Accessibility links

The Bard in Alabama - 2002-04-01

Make a list of American cities noted for the performing arts and your thoughts naturally turn to films made in Hollywood, and Broadway plays staged in the heart of New York City. So you might be surprised to learn that one of the nation's premier theater companies is located in the Deep South.

Performing before more than 700 children, the company of the Alabama Shakespeare Festival delivers early lines from one of the Bard's last plays, the dark comedy, The Tempest. American children are not known for their attention spans, but the youngsters sit spellbound as the Magician Prospero and his daughter Miranda argue the fate of the Prince and his shipmates.

Veteran actor Philip Pleasance leads this production, in the role of "Prospero," a part he has played often throughout the country and on Broadway. "When I used to do that in New York," he said, "people didn't know. 'Alabama?' They'd screw up their faces and say, 'What's that?' Now, however, every time I go back, every actor I know has heard about the Shakespeare Festival, how well it's doing. And believe me, when calls go out for auditions here, the place is jammed. There are hundreds of actors who would love to come down here because of the reputation it's gained."

A reputation so distinct, Managing Director Kevin Maifield is quick to point out that the company has been given a singular honor. "The Royal Shakespeare Company," which is the largest Shakespeare festival in Stratford-on-Avon, has authorized only one other theater in the world to be able to fly its flag and that is here in Alabama. So over the theater you'll see several flags, not only of the country and of the state, but also of the Royal Shakespeare Company and we're very proud to have that designation."

Under that flag is an impressive facility. The $21 million theater rests in a park-like setting of formal gardens, lakes and manicured lawns. Director Maifield says the Festival house was created in the style of the famed Italian architect Palladio. It contains, not one, but two performance halls and is home to a surprisingly large company that presents plays year-round.

Mr. Maifield said "300 people are employed by the Alabama Shakespeare Festival and we have an economic impact outside the festival itself of roughly $12 million into the economy per year. That includes 800 jobs outside the festival's aegis entirely. We have two theaters. We have a 744 seat theater called the Festival Stage and we have a 224 seat theater called the Octagon Stage. Obviously we do more intimate work in the Octagon Theater."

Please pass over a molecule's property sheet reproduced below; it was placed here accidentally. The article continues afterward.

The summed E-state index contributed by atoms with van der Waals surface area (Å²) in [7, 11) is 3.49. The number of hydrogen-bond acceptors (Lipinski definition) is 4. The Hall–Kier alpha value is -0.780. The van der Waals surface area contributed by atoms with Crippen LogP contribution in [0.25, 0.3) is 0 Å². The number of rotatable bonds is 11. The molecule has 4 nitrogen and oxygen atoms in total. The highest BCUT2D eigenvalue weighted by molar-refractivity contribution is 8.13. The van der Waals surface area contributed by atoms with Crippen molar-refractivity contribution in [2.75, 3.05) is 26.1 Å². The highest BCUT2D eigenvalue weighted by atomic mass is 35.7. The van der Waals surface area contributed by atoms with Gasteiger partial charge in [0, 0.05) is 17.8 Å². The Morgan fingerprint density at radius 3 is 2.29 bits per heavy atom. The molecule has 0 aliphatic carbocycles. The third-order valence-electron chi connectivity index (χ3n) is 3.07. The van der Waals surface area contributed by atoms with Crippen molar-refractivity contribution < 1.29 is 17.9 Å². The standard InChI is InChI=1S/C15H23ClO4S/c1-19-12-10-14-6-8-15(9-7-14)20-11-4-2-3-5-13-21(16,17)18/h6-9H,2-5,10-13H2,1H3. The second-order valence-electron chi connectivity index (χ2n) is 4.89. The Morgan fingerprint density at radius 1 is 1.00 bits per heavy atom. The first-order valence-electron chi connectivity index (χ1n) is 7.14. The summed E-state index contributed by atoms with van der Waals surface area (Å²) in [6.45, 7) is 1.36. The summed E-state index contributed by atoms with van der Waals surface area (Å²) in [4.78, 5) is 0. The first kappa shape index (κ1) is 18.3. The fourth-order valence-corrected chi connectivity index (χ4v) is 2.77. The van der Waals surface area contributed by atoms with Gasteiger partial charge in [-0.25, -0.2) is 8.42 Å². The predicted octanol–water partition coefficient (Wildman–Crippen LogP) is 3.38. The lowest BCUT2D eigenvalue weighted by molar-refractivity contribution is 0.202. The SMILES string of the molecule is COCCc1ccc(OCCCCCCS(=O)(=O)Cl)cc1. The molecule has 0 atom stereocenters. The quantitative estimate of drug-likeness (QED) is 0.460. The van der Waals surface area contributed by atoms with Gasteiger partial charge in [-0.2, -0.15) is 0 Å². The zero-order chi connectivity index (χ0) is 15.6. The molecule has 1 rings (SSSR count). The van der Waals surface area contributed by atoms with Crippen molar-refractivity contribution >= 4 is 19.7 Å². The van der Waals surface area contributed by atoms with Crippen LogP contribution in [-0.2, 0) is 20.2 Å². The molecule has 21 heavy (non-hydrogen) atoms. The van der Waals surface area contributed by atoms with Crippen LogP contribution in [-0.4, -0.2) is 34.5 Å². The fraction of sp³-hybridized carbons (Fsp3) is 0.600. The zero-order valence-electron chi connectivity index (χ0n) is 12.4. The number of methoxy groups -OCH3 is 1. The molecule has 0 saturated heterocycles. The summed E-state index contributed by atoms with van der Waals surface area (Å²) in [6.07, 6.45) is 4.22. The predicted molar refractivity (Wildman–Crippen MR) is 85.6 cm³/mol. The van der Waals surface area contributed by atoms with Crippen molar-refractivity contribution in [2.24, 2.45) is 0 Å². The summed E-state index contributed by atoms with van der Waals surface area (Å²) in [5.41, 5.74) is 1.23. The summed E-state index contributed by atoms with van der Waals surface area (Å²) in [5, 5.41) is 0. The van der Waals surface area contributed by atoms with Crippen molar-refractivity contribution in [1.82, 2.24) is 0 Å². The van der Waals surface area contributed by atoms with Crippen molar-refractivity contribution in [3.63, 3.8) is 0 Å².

In this smaller hall, a Children's Theater performance of Cinderella is underway, one of a number of non-Shakespearean plays the ASF stages each year.

Education is an important component of the Alabama Shakespeare Festival's mission. At the end of each children's performance, the actors return to the stage to answer questions from the audience, inquiries that often surprise actor Philip Pleasance. "You'll think, 'Gee! They noticed that element of it' - you know, in a character's speech or something that a character does on stage. So it's quite interesting," he said. "And they are also able to engage at some level on the philosophical aspect of Shakespeare too, the rights and the wrongs and the conundrum that life offers us."

Learning at the ASF takes place on both sides of the footlights. The cast of Cinderella is composed almost entirely of acting apprentices. Each year the festival signs on eight young actors interested in earning a post graduate degree in theater arts.

"It's a two year condensed program, combining performance, rehearsal and classroom work," said Sonia Lonzener, one of the ASF's paid actors, who serves as a mentor and instructor for the troupe's acting apprentices.

"They get physical work, they get movement, period style," she continued. "They get an extensive theater history two-year program. They get vocal training in dialects and I think makes them in so many ways more able to go out into the world as professionals, which is what we're trying to do here, is to turn out actors I'd like to work with."

After the morning performances of Cinderella and The Tempest, the acting apprentices do some classroom work. In the afternoon, they rehearse the works of playwrights studied in class. On this day they perform a short passage from an abstract play by 20th century European writer Samuel Beckett.

The Alabama Shakespeare Festival also looks for works closer to home. Managing Director Kevin Maifield said the company is determined to introduce the rest of the world to playwrights from America's Deep South. "We believe firmly that the work of southern writers is not only unique as a culture, but that no one can tell the stories better than southerners," he said. "And as the leading theater in the south, nobody can tell those stories better than the Alabama Shakespeare Festival. That being said, we created the Southern Writers Project. The project is about creating new works for theatrical canon, to try and find the next Tennessee Williams, or the next Langston Hughes, or the next To Kill A Mockingbird for that matter."

While it waits for that next great southern playwright and play, the Alabama Shakespeare Festival continues to stage world class productions from the works of the company's namesake. Performances of Much Ado About Nothing and Hamlet are in rehearsal now for play dates in May, June and July.